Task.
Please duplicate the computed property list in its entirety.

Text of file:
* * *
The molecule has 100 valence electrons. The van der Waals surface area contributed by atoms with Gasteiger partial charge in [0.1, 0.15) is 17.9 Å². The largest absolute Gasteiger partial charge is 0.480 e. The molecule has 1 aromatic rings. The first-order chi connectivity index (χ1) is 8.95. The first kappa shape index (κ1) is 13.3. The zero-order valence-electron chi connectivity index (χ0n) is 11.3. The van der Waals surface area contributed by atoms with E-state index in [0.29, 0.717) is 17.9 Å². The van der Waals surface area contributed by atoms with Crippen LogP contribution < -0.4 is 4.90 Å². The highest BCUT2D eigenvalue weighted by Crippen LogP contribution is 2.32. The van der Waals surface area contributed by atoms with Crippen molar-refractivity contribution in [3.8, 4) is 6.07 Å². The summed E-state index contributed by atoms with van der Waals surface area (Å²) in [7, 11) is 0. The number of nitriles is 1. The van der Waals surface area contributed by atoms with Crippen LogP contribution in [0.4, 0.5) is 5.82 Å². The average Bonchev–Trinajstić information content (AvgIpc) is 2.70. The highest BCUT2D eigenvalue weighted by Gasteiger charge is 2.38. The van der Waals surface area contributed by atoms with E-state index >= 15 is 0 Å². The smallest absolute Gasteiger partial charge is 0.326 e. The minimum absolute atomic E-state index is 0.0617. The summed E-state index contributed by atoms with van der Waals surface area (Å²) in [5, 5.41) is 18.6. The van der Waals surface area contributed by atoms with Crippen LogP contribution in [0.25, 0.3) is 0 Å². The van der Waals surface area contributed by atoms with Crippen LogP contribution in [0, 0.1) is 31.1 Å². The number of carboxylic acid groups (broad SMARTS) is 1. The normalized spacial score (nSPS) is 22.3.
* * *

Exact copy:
The molecule has 100 valence electrons. The van der Waals surface area contributed by atoms with Gasteiger partial charge in [0.1, 0.15) is 17.9 Å². The largest absolute Gasteiger partial charge is 0.480 e. The molecule has 1 aromatic rings. The first-order chi connectivity index (χ1) is 8.95. The first kappa shape index (κ1) is 13.3. The zero-order valence-electron chi connectivity index (χ0n) is 11.3. The van der Waals surface area contributed by atoms with E-state index in [0.29, 0.717) is 17.9 Å². The van der Waals surface area contributed by atoms with Crippen LogP contribution < -0.4 is 4.90 Å². The highest BCUT2D eigenvalue weighted by Crippen LogP contribution is 2.32. The van der Waals surface area contributed by atoms with Crippen molar-refractivity contribution in [3.8, 4) is 6.07 Å². The summed E-state index contributed by atoms with van der Waals surface area (Å²) in [7, 11) is 0. The number of nitriles is 1. The van der Waals surface area contributed by atoms with Crippen LogP contribution in [0.4, 0.5) is 5.82 Å². The average Bonchev–Trinajstić information content (AvgIpc) is 2.70. The highest BCUT2D eigenvalue weighted by Gasteiger charge is 2.38. The van der Waals surface area contributed by atoms with E-state index >= 15 is 0 Å². The smallest absolute Gasteiger partial charge is 0.326 e. The minimum absolute atomic E-state index is 0.0617. The summed E-state index contributed by atoms with van der Waals surface area (Å²) in [5, 5.41) is 18.6. The van der Waals surface area contributed by atoms with Crippen LogP contribution in [0.25, 0.3) is 0 Å². The van der Waals surface area contributed by atoms with Crippen LogP contribution in [0, 0.1) is 31.1 Å². The number of carboxylic acid groups (broad SMARTS) is 1. The normalized spacial score (nSPS) is 22.3.